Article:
These were just a few of the many tweets that followed.  Instead of clarifying and apologizing for offending millions of people, this person continued to post insulting tweet after insulting tweet.  At this point I am making it my personal mission to complain until this person is fired or the company issues an apology for its conduct.  I can’t fathom what kind of business could be so rude and insensitive to the general public and think they won’t lose customers.  And especially for a company that thinks it’s the ultimate in human fitness, a little research and education could go a long way.  It is completely irresponsible to perpetuate misinformation and encourage disease shaming.

So, Mr. CEO Greg Glassman, I really hope you are learning something in this experience. Now what you need to do is STOP the offensive tweets on this subject. Stop digging yourself an even bigger hole. The diabetes community will now be expecting 2 things from your company: 1: A public apology for shaming all diabetics and spreading out-right lies about diabetes, and 2: A sizeable donation to a diabetes-related charity.  Own up to your mistake and do the right thing.  After all, with so many diabetics in the world, do you really want all this bad publicity?



Adventures from last night:  I discovered I can count all of my teeth using just my tongue…

Adventures from last night:  I discovered I can count all of my teeth using just my tongue…

For those of you that have neglected to read my “about” page, (wink, wink) I have type 1 diabetes.  I am coming up now on 19 years since my diagnosis.  It is important to me to raise awareness, but at the same time, I don’t talk about it very much.  Or more specifically, I don’t COMPLAIN about it very much.  I try not to.  This is the hand I was dealt, and I am managing it the best I can.  However, if you don’t want to hear a bit of a T1D rant, I suggest you stop reading now…

Every diabetic at some time or another, even the most well-managed ones, will have a bad diabetes day.  The dia-monster has come out to play with no warning and no explanation, and is here to wreak havoc on your day.  The monster is alive and ready to play.  And he does not play fair.  That was my day yesterday, and today.  He brings me up, then down, then up, then down, crashing (well, bouncing really) over and over again.

I woke up low, 52. I drank some juice, took the drama tween to school, and came home.  Blood sugar now in the 60’s.  Drank some more juice and was feeling super nauseated, so I went back to bed.  Flash forward 3 hours later, and I wake up, test, and am horrified at the number: 234.  What?! Why?!  Seriously?  So, I bolus the appropriate amount, eat some lunch, and everything seems to be semi-stable for now.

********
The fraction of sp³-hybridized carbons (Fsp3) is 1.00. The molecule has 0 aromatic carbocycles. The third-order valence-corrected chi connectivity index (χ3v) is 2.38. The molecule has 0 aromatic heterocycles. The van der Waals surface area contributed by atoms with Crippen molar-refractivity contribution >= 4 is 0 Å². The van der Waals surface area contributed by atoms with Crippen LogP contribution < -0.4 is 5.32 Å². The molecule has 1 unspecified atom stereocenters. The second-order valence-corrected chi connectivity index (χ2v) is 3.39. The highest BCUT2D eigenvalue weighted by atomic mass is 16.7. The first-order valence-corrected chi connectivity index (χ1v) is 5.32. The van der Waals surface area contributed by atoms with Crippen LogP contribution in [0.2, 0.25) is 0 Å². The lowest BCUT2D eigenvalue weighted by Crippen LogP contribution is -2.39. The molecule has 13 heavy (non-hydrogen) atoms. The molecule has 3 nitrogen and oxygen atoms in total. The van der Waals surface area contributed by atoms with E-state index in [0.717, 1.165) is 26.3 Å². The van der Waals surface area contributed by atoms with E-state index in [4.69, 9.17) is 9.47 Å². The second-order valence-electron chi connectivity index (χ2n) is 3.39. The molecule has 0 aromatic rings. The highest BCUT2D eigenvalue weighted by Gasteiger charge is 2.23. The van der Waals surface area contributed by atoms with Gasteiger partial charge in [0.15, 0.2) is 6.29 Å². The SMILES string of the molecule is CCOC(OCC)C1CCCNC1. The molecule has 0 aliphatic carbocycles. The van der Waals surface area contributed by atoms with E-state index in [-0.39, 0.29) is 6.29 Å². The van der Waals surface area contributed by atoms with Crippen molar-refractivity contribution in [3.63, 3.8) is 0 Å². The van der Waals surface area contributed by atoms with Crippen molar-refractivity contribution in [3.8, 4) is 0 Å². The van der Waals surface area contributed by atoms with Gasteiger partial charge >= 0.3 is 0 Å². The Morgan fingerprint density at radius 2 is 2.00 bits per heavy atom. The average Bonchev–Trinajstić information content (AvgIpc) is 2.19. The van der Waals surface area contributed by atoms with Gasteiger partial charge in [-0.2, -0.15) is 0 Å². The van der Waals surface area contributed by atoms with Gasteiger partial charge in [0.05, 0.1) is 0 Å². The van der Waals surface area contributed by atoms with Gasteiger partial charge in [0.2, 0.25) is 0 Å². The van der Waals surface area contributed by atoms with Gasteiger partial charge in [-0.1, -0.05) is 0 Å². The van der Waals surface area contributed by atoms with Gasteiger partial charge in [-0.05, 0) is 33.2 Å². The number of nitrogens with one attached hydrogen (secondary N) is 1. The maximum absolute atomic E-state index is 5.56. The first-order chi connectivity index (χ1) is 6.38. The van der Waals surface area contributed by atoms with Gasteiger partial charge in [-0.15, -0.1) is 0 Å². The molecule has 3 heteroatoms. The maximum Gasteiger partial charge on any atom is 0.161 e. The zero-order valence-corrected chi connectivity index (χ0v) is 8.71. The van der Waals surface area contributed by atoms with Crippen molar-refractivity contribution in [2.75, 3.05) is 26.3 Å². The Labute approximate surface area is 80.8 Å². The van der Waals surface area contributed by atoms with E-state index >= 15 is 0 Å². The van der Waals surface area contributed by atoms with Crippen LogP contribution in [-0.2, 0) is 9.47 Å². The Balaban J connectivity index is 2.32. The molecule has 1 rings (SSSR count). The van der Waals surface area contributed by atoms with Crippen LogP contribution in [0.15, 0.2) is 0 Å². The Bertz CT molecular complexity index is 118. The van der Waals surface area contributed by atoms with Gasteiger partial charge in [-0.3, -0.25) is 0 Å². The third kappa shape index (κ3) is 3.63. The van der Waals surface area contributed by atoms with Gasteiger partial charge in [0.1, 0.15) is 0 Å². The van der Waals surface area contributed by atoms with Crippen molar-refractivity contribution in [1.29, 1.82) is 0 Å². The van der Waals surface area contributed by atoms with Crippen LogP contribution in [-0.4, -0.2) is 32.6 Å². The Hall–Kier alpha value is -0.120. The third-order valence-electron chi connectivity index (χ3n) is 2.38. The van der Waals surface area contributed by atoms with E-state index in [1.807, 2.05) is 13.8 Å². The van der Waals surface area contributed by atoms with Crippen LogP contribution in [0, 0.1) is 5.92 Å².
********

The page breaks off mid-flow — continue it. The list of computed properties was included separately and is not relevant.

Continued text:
About 5:30pm I drop again.  Inevitably, while I’m driving, and of course do not have any glucose tablets with me. Well played, diabetes.  Well played.  I manage to make it home and proceed to eat half a jar of peanut butter.  (In hind sight, this wasn’t my best decision, but when I over-treat my lows, it’s not pretty!)  At this point I’m feeling super cranky and terrible.  And then for the rest of the night, I just stay high.  I try to sleep, with no success.

So I go out to the couch around 1:45 and turn on the tv.  It’s astounding how terrible late-night tv is.  Needless to say, I was pretty bored.  (Hence the title about counting my teeth lol) But no rest for the weary.  Gotta keep checking, gotta keep bolusing.  At this point I have switched to injections just to get back to normal.  (A 2:00am reading of 502 definitely kicked me into gear on that one!)

And then before I know it, it’s 6am again and time to get the morning started.  I get everything done, blood sugar still in the 200’s, bolus some more,  and go back to bed.  Wake up at 11:00 still in the 200’s.  At this point I change out my pump infusion site.  Probably should have already done that, but I had JUST put on a new one.  Those things are like gold ya’ll!  Can’t be just wasting them!

As I type this post it is 6pm and my blood sugar is now 105.  36 hours later, I finally have an acceptable reading.  Now comes the fear of another serious drop, but I’ll cross that bridge if and when I come to it.   And I still have no idea what caused all that.  I didn’t do anything or eat anything out of the ordinary, and the pump seemed to be functioning fine.  But what I’ve come to learn with the dia-monster is that sometimes you can do everything right and you’re still gonna have days like this!  It’s just a way of life with a chronic illness.  What I also realize is that I may be chronically ill, but I’m also chronically awesome!

In closing I will just say, try to remember that we are all dealing with something.  Just because I don’t talk about my struggles with T1D that much and play it off like it’s no big deal, doesn’t mean it isn’t a daily struggle for me to manage this horrible disease.  It’s 24/7, 365.  It never quits.  And so, neither do I!